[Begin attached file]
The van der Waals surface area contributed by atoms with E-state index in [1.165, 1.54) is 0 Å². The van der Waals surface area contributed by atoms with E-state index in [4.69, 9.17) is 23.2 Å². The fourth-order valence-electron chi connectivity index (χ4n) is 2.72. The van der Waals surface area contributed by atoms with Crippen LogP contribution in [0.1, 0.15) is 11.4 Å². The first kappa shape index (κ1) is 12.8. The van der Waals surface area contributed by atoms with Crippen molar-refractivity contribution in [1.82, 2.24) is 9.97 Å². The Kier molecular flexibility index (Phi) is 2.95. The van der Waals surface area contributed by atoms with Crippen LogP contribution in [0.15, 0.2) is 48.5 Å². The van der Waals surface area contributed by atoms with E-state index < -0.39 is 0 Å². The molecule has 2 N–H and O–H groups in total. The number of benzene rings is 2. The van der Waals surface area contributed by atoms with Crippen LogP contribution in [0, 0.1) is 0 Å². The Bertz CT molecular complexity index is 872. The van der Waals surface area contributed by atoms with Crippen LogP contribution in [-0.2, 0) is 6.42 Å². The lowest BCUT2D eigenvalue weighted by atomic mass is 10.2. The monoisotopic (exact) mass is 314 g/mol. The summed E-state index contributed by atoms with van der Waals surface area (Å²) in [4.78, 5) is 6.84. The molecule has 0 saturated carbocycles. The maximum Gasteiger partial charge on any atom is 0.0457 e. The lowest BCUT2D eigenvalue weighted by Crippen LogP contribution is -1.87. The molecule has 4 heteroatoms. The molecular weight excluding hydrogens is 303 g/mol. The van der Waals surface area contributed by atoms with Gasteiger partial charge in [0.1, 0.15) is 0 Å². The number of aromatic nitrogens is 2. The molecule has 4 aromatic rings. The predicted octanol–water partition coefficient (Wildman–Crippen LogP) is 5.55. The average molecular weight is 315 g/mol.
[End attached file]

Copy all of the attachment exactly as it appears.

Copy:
The van der Waals surface area contributed by atoms with E-state index in [1.165, 1.54) is 0 Å². The van der Waals surface area contributed by atoms with E-state index in [4.69, 9.17) is 23.2 Å². The fourth-order valence-electron chi connectivity index (χ4n) is 2.72. The van der Waals surface area contributed by atoms with Crippen LogP contribution in [0.1, 0.15) is 11.4 Å². The first kappa shape index (κ1) is 12.8. The van der Waals surface area contributed by atoms with Crippen molar-refractivity contribution in [1.82, 2.24) is 9.97 Å². The Kier molecular flexibility index (Phi) is 2.95. The van der Waals surface area contributed by atoms with Crippen LogP contribution in [0.15, 0.2) is 48.5 Å². The van der Waals surface area contributed by atoms with E-state index < -0.39 is 0 Å². The molecule has 2 N–H and O–H groups in total. The number of benzene rings is 2. The van der Waals surface area contributed by atoms with Crippen LogP contribution in [0, 0.1) is 0 Å². The Bertz CT molecular complexity index is 872. The van der Waals surface area contributed by atoms with Crippen LogP contribution in [-0.2, 0) is 6.42 Å². The lowest BCUT2D eigenvalue weighted by atomic mass is 10.2. The monoisotopic (exact) mass is 314 g/mol. The summed E-state index contributed by atoms with van der Waals surface area (Å²) in [4.78, 5) is 6.84. The molecule has 0 saturated carbocycles. The maximum Gasteiger partial charge on any atom is 0.0457 e. The lowest BCUT2D eigenvalue weighted by Crippen LogP contribution is -1.87. The molecule has 4 heteroatoms. The molecular weight excluding hydrogens is 303 g/mol. The van der Waals surface area contributed by atoms with Gasteiger partial charge in [0.1, 0.15) is 0 Å². The number of aromatic nitrogens is 2. The molecule has 4 aromatic rings. The predicted octanol–water partition coefficient (Wildman–Crippen LogP) is 5.55. The average molecular weight is 315 g/mol.